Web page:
I Just measured the first turnoff of Runway 09 at KANE where I am based, and it looks to be about 700 ft. I can make it pretty consistently, but only with a nice breeze down the center line. I'm 1750 max with a CS Hartzell.

I like your camera setup, and I too use the beeping Dynon AOA when landing short.

Once again well done, you have a great plane there!
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Amateur Plane - RV-9A N789PH - 2450+ Hrs
Amateur Radio - KD0CVN
Doggies Delivered - 25+
St. Paul, MN
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  #6  
Old 06-17-2019, 10:36 AM
luddite42 luddite42 is offline
 
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Location: USA
Posts: 485
Default

A Pitts can achieve a 600' ground roll. Don't touch down so flat.
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  #7  
Old 06-17-2019, 03:18 PM
simpkinsona simpkinsona is offline
 
Join Date: Dec 2010
Location: Vacaville, CA
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Default Still upright

I hate to be ?that guy? by criticizing another pilot. The landings you are doing in this video show you lowering the nose wheel to the ground immediately after touchdown. This is a very dangerous technique and the cause of many inverted RV A models. Being on an unpaved surface with this technique is even more dangerous. Sorry, but I just don?t want to see you have a problem.

-Andy
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  #8  
Old 06-17-2019, 03:59 PM
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Low Pass Low Pass is offline
 
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Default

That to me is the most appealing thing about the -9. Slow landings. Thanks for sharing!
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Houston
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  #9  
Old 06-17-2019, 04:26 PM
Finley Atherton Finley Atherton is offline
 
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Location: AUSTRALIA
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Default

Quote:
Originally Posted by simpkinsona View Post
I hate to be ?that guy? by criticizing another pilot. The landings you are doing in this video show you lowering the nose wheel to the ground immediately after touchdown. This is a very dangerous technique and the cause of many inverted RV A models. Being on an unpaved surface with this technique is even more dangerous. Sorry, but I just don?t want to see you have a problem.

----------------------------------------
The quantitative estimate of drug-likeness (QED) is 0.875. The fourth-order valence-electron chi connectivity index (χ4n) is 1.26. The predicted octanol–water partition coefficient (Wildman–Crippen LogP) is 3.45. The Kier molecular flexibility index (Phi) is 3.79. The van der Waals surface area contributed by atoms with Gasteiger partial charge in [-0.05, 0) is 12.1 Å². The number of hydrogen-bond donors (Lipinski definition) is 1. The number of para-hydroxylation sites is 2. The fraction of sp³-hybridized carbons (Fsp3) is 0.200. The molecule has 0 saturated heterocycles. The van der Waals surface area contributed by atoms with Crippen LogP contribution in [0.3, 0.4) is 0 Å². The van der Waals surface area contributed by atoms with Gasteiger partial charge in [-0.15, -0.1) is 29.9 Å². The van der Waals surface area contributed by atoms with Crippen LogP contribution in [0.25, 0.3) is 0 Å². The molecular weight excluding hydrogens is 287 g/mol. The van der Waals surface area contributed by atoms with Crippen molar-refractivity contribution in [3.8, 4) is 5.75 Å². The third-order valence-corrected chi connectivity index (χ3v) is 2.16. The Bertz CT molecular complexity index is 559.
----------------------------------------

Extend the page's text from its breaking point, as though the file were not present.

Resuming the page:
-Andy
I agree the nose wheel should be kept off the ground as long as possible but a short field landing requires at least moderate braking which will bring the nose down prematurely even with the stick held back. I believe the nose wheel/strut can take this with a good margin of safety if the surface is not soft. An aft c of g and immediately raising the flaps when the mains touch helps.

Fin. 9A
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  #10  
Old 06-17-2019, 05:48 PM
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KRviator KRviator is offline
 
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Location: Sydney, Aust.
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Default

Quote:
Originally Posted by simpkinsona View Post
I hate to be “that guy” by criticizing another pilot. The landings you are doing in this video show you lowering the nose wheel to the ground immediately after touchdown. This is a very dangerous technique and the cause of many inverted RV A models. Being on an unpaved surface with this technique is even more dangerous. Sorry, but I just don’t want to see you have a problem.

-Andy
I do appreciate the concern Andy, and you are correct, I do tend to derotate early in these videos, but that is predominately to get the nose down relatively under control, versus having it slammed down during braking. On normal landings or during T&G's I hold the nose off as long as I can.

You can kinda see it very late in the ground roll of the first landing, there is an area of runway abeam the hangars where it drops away slightly and if you hit that at any decent speed you can either A) get bounced into the air well below flying speed, or B) come down very hard on the nose gear, and as a result I tend to want to get all three wheels down and be under brakes as early as I can to stop before it. We had an unfortunate fatal accident in an RV-6A at Somersby last year where the pilot landed the other way and went off the end, and I would rather risk a nose gear failure than try to soften the landing.
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Once you have tasted flight you will forever walk the earth with your eyes turned skywards, for there you have been and there you will long to return - Leonardo DaVinci

My Flickr gallery: http://www.flickr.com/photos/35521362@N06/

RV-9A - Finished on 10th February 2016 after 4 years, 9 months and 19 days! The 1020th RV-9 flying.

First flight 26th March 2016. Essential specs 145KTAS @ 2400RPM, 8000', 24.2LPH, Initial RoC 1800FPM.